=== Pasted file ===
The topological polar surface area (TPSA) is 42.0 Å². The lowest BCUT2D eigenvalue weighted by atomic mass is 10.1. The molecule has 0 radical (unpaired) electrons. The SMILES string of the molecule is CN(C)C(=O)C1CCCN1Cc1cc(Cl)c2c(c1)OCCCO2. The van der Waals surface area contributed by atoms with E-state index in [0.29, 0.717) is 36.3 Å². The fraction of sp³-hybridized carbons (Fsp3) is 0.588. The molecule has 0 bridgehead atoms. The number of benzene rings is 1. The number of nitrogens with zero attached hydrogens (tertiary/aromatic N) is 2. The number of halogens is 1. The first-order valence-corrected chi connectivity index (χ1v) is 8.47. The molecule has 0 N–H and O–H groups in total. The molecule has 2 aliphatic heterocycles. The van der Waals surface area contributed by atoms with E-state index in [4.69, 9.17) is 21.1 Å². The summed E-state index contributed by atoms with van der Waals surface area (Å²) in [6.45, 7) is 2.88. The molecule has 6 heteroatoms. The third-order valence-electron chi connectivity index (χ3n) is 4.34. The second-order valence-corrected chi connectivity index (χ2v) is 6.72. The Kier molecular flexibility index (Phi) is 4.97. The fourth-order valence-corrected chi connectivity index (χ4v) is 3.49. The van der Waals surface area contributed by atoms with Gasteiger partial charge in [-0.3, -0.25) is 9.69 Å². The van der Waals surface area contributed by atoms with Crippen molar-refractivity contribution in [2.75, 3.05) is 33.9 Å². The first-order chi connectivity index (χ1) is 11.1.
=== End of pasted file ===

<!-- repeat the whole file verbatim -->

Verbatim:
The topological polar surface area (TPSA) is 42.0 Å². The lowest BCUT2D eigenvalue weighted by atomic mass is 10.1. The molecule has 0 radical (unpaired) electrons. The SMILES string of the molecule is CN(C)C(=O)C1CCCN1Cc1cc(Cl)c2c(c1)OCCCO2. The van der Waals surface area contributed by atoms with E-state index in [0.29, 0.717) is 36.3 Å². The fraction of sp³-hybridized carbons (Fsp3) is 0.588. The molecule has 0 bridgehead atoms. The number of benzene rings is 1. The number of nitrogens with zero attached hydrogens (tertiary/aromatic N) is 2. The number of halogens is 1. The first-order valence-corrected chi connectivity index (χ1v) is 8.47. The molecule has 0 N–H and O–H groups in total. The molecule has 2 aliphatic heterocycles. The van der Waals surface area contributed by atoms with E-state index in [4.69, 9.17) is 21.1 Å². The summed E-state index contributed by atoms with van der Waals surface area (Å²) in [6.45, 7) is 2.88. The molecule has 6 heteroatoms. The third-order valence-electron chi connectivity index (χ3n) is 4.34. The second-order valence-corrected chi connectivity index (χ2v) is 6.72. The Kier molecular flexibility index (Phi) is 4.97. The fourth-order valence-corrected chi connectivity index (χ4v) is 3.49. The van der Waals surface area contributed by atoms with Gasteiger partial charge in [-0.3, -0.25) is 9.69 Å². The van der Waals surface area contributed by atoms with Crippen molar-refractivity contribution in [2.75, 3.05) is 33.9 Å². The first-order chi connectivity index (χ1) is 11.1.